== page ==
TOUB: “I see a lot of guys that play hard. There are obviously some things that we want to install as far as our philosophy goes – it’s a different philosophy, not that the other one was wrong, but we want to try to create and we want to put the pressure on the opponent. We don’t want things to happen to us, we want it to happen for us. So it’s a totally different type of philosophy than they might have had here before. There are a lot of guys I like. I think there are some young players coming up that look pretty good. I particularly like our punter, I like him a lot. I’ve never really had a punter that bombed a ball like this, we’ve had directional punters with Brad Maynard and Adam Podlesh before, we were a directional cover team where we were going to try to kick the ball outside the numbers. Whereas Dustin [Colquitt], he more kind of bombs the ball. He’s working on being directional, but he’s going to bomb the ball and give you good hangtime and distance at the same time. We’ll have to adjust a little bit more to him because he is quite the athlete.”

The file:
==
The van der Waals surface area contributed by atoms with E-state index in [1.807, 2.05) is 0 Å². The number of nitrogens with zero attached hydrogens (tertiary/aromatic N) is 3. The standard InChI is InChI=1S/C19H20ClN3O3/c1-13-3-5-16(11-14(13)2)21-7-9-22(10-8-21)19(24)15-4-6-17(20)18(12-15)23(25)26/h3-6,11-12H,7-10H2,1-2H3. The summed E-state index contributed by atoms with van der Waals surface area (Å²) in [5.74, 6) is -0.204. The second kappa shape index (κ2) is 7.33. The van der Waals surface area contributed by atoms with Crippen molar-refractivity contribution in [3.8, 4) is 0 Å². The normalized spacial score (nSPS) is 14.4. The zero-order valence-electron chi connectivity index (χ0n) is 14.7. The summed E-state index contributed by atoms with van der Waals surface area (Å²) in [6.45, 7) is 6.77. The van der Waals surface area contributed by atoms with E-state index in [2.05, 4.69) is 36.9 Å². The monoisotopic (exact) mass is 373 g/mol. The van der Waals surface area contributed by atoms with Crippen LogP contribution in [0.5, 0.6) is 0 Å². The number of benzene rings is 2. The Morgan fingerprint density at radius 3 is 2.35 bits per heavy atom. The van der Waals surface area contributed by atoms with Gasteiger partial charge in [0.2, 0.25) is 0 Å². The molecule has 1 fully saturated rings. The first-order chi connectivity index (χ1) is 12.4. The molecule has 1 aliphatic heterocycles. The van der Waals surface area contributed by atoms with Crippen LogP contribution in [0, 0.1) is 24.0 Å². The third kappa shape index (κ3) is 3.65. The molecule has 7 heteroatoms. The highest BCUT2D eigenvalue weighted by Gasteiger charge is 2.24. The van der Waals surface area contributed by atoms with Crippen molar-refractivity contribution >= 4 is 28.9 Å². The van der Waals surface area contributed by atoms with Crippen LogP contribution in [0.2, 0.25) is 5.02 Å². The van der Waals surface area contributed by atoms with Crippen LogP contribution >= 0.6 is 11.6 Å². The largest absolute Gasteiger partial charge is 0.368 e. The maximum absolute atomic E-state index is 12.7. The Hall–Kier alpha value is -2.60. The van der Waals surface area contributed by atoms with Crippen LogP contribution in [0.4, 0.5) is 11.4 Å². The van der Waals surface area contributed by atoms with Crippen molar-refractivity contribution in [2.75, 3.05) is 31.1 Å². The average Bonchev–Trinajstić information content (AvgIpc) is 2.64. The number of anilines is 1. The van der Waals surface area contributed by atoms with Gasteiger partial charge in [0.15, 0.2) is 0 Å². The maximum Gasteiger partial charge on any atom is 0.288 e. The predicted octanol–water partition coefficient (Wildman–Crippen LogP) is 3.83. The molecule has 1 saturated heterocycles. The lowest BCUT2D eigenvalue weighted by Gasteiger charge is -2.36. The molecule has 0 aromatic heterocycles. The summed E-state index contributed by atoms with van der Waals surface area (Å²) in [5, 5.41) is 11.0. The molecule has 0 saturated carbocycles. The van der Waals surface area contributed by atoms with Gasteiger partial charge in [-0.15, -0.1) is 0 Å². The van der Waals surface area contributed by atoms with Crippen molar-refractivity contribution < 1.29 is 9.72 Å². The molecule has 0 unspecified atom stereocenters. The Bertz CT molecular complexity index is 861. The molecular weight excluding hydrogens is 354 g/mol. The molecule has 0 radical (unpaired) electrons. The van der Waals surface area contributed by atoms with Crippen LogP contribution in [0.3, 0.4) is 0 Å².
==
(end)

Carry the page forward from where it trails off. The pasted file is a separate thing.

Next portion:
Q: Sounds like you guys are planning to re-sign him?

TOUB: “I’d like to. But we’ll see. That’s not up to me, that’s up to Andy Reid and the GM.”

Q: You don’t have a Devin Hester here. What have you seen from Javier Arenas, Dexter McCluster, Devon Wylie and some of the other guys who have been returning here?

TOUB: “Yeah, I think we certainly have three guys I think we’re going to let battle it out – Arenas, Wylie and McCluster. McCluster is somebody that’s very intriguing to me. He can really make you miss and I just think he’s got a lot of untapped potential as a punt returner. So we’ll let all three of those guys battle it out and may the best man win.”

Q: You talked about Colquitt a minute ago, what do you see from K Ryan Succop?

TOUB: “Ryan is a young kicker that I think the sky is the limit. I have a guy on my staff, Kevin O’Dea, who is an expert in my opinion as far as a kicking coach goes. All the potential that he [Ryan] has, he [Kevin] will bring it out. I think he has a lot to offer for us.”

Q: People talk about all the return touchdowns you have had on special teams. They don’t talk about how few returns against your team you have had. Can you talk about how that happens?